The new biopic from Rob Reiner focuses on the events that led to Texas born Senator Lyndon Baines Johnson (Woody Harrelson) to ascend to the Presidency of the United States after the assassination of John F. Kennedy (Jeffrey Donovan).
I had seen another movie (Selma) about the same situation, detailing the 1964 Civil Rights Law, and that movie had some differences int he character of LBJ. It is hard to say which was the real image of LBJ, but both showed him as a brusque, gruff and profane. Both films, however, made LBJ look like a good man.
Reiner’s LBJ is told both in current day (the day of the assassination) and in flashbacks to the 1959-60 Presidential race between Kennedy and Johnson, prior to LBJ being offered the Vice-President slot. The film is weaved together well until the election is completed. Then the story picks up from current day, seeing how LBJ was sworn in as President and began to push JFK’s agenda.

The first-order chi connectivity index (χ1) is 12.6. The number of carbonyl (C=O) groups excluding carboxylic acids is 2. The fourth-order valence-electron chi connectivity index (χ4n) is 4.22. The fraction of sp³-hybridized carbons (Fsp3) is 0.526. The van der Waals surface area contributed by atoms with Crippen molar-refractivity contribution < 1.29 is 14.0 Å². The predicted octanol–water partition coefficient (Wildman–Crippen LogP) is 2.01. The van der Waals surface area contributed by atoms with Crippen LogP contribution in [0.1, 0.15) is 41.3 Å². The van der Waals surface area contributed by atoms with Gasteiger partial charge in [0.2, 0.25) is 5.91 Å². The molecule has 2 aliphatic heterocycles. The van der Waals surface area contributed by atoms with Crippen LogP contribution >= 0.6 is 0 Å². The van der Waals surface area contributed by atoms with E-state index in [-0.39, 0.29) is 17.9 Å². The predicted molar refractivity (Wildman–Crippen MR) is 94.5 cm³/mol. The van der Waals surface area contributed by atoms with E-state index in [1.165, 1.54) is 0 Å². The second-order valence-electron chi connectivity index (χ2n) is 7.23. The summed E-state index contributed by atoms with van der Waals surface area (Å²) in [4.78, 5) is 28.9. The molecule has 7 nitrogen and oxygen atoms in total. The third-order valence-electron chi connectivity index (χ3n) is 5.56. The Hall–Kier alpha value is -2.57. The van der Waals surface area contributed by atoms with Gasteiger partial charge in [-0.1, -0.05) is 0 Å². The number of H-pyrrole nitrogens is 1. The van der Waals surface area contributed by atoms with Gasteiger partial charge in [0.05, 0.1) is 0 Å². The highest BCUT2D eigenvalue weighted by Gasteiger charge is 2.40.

Woody Harrelson is very good in this film the heavy facial prosthetics that he had to wear. Honestly, there were a lot of times when I found myself staring at his face, trying to determine what parts were actually Woody’s face. Despite the distracting makeup, Harrelson displayed a very strong leader who, while perhaps not couth, was desperate for people to connect to him, love him.
It was intriguing to watch Johnson work, a politician at this core, straining to find ways to compromise and to get bills through Congress. Too bad we don’t have anyone like LBJ today, because we certainly need someone like him.
The film was pretty short, so it did not get a chance to really dive deeply into the successes LBJ had. It would have been interesting to see the moments in his life that led to his decision to not run for a second term in 1968 or to go into more specifics about the Vietnam War that was dragging the country into the muck at the time, however, these historic moments were delegated to the boxed text at the end of the film.
Overall, the film delivered an interesting lead character who did some amazing things, but who may not have always done the right thing.